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[Listening to Armenia]: Ara Dinkjian’s 21st Century Oud.

May 27, 2010

By Daniele Faye Sourian Sahr

In a time when we are used to new gadgets coming into our lives on a yearly basis (iThis, iThat, iWant, iNeed), it is hard to imagine that our short insignificant lives characterized by the shortest attention spans ever known in human history have nevertheless managed to keep alive an interest in gadgets even older than the first popular PC (that would be the Altair 8800).

The Oud doesn’t come with any sophisticated apps, LED back-light display or even oleo phobic coating (that means no oily fingerprints!). But it does come with an extraordinary 3500+ year history of music making throughout the Middle East, just as alive today as it was deep in the BC years. And with the help of sophisticated players, like the renowned Ara Dinkjian, this fret-less ancestor of the Western lyre can quickly distract a 21st century iEquipped audience and hold them in a reverie.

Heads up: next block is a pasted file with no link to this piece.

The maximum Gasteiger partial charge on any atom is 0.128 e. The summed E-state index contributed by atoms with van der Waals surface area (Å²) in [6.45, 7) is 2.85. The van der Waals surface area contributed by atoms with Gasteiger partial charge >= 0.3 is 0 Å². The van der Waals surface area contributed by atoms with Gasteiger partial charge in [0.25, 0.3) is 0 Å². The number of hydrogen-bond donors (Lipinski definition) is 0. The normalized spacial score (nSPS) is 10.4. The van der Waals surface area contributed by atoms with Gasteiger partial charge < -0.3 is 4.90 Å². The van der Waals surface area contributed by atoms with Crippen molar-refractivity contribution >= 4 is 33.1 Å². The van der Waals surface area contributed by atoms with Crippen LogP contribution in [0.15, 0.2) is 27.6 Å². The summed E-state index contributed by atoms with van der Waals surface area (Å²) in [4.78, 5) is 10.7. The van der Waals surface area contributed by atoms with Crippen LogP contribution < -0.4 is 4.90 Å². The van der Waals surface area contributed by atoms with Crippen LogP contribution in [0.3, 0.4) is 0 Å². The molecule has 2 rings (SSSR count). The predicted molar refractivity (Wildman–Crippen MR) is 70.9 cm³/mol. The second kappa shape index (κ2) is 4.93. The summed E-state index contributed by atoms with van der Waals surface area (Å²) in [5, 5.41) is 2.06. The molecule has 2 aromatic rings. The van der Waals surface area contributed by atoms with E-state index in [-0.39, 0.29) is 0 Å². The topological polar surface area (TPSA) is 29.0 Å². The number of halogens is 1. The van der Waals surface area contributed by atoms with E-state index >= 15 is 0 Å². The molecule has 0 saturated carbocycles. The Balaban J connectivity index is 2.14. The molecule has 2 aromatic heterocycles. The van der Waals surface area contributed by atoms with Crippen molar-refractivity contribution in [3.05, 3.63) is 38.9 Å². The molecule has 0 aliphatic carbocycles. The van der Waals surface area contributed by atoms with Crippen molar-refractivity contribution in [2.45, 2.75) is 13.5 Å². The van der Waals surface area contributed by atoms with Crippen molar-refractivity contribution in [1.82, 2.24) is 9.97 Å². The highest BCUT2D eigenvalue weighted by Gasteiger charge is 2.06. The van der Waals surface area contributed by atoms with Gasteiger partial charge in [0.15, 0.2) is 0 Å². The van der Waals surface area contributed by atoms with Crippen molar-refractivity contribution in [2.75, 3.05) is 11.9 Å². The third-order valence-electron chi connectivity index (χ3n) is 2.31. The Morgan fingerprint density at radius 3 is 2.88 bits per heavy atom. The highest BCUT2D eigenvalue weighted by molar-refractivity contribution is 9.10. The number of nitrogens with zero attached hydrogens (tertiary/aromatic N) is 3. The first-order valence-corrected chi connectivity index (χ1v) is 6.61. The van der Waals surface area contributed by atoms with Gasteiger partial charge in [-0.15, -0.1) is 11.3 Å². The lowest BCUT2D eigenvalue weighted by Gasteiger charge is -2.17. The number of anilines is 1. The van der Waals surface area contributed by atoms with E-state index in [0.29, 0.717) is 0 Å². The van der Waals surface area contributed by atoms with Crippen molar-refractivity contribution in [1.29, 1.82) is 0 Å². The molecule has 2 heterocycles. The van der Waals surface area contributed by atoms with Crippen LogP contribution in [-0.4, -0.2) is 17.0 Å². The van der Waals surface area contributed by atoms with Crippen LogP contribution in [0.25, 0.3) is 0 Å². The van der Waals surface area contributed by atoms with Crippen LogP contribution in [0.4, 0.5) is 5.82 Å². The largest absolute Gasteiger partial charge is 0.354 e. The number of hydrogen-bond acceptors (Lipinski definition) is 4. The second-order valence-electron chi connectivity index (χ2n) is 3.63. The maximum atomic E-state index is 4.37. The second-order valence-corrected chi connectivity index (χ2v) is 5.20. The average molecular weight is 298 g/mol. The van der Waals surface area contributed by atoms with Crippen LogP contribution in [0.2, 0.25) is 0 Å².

Ara Dinkjian on Oud at Alwan for the Arts

Ara Dinkjian_Calista DeJesus.jpg

Credit: Calista DeJesus

In a recent performance at Alwan for the Arts in New York City, Ara performed with friends in a jazz-crosses-Middle-Eastern-folk set of works. New tunes and standards were weaved intricately with threads of improvisational turns passed between hypnotizingly expert players. Alwan’s unassuming gimmick-less 4th floor room was packed with a hooked audience either clapping to complex enlivened beats or leaning in transfixed to a sorrowful melody. We were captured in a timeless moment of old meeting new. We were living together the enduring musical expression of the human condition, BC through AD, sans iPad.

Of course, I wouldn’t necessarily give up the new gadgets just because the ancient are so engrossing. After all, without my PC, digital camera, and a little broadband, I wouldn’t be able to share this part of the evening with you, here. Along with Ara Dinkjian on Oud, the video features Tamer Pinarbashi (Kanun), Ismail Lumanovski (Clarinet), and Seido Salifoski (Percussion).

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